In presenting the art market through the lens of labor and, more specifically, labor in the form of internships and entrepreneurship, I want to argue, Gallery Girls attempts to inscribe the art market (and, by extension, art world) within the logics of neoliberalism (understood, following Brown, as a political rationality). Despite the cast’s frequent references to the art world’s unique differences, the show tries to elide those differences through its positing of general market equivalence, i.e., the art market is the labor market is the market. The disjuncture between the cast’s assertions and the show’s representations is hardly surprising, as such “neoliberalization of cultural texts” is very much the work of reality television.8 The reception (negative) and fate (cancellation) of Gallery Girls, especially when considered alongside subsequent similar reality programming and social media developments, suggests differences between – and, perhaps optimistically – limits to the capacity of media formats to neoliberalize not just cultural texts but also social phenomena.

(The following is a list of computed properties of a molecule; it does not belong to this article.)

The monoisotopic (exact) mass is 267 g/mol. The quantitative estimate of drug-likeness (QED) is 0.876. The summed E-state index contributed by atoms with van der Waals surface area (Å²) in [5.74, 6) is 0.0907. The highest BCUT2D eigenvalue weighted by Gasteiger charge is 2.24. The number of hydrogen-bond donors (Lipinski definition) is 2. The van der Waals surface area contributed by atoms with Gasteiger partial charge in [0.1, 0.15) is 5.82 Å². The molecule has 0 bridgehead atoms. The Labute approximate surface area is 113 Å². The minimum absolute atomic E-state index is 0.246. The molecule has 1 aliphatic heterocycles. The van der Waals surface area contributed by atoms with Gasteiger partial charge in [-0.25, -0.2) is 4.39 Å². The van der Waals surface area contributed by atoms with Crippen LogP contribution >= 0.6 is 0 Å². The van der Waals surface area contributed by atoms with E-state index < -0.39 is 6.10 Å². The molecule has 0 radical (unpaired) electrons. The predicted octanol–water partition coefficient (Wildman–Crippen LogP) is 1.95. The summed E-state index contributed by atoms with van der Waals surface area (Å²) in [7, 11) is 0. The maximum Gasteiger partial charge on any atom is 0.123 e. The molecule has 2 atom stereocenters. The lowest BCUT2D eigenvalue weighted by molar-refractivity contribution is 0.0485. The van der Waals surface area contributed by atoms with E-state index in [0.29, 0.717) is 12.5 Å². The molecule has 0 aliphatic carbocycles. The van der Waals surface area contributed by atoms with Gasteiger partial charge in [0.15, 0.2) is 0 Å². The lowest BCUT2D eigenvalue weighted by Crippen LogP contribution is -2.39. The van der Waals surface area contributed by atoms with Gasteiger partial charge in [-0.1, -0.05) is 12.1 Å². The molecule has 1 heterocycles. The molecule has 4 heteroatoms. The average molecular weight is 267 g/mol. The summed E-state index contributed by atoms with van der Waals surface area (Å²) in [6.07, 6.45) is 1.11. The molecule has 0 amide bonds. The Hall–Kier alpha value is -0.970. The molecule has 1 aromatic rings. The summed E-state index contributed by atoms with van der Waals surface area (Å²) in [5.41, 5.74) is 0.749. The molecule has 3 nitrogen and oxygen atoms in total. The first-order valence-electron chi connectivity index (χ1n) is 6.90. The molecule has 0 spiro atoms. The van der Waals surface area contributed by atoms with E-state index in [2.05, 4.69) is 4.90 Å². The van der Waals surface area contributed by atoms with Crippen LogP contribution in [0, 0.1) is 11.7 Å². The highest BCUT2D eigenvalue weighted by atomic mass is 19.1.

In approaching End Of Century about collaborating on a pop-up during Art Basel Miami Beach, Amy describes her involvement as an investment, which indexes the revisioning of labor as “human capital,” theorized and popularized by Chicago School economist Gary Becker. Recasting workers in terms not of what they do (labor) but what they possess (capital) effected a profound change, in the workplace by promoting individualization and undermining collective identity and action, and in society, by transforming the content and aims of the educational system away from civic life in favor of the economy. As bundles of capital, workers are impelled to invest in themselves so as to enhance their current market value and future employment prospects, yielding a boom in higher education demand and costs, as well as internship labor, much (if not, most) of which is unpaid – or, in the case of credit-bearing internships, paid for by the students themselves. Internships, along with other forms of un(der)paid labor, have been an integral part of the creative industries, partly due to their structural conditions (popular appeal that leads to relative oversupply of labor, “psychic income” that justifies lower wages, etc.), but internships have become so common that they have effectively “replaced the entry-level job.”9 Though Amy counterposes internships and entrepreneurship (asking the camera, “Why intern for free when you can create your own event?”), the two are fundamentally linked through this logic of self-investment, as well as through the entrepreneurial forms most creative work takes (e.g., freelancing). As sociologist Tomas Marttila argues, “The entrepreneur has become a ‘specter’ because instead of referring to a particular and distinctive social practice (founding enterprises, initiating economic innovations), it has turned into general dictum or ethos for the way in which a number of different social practices should be carried out.”10 Thus, the development and deployment of the theory of human capital has effected a profound restructuring of subjectivity: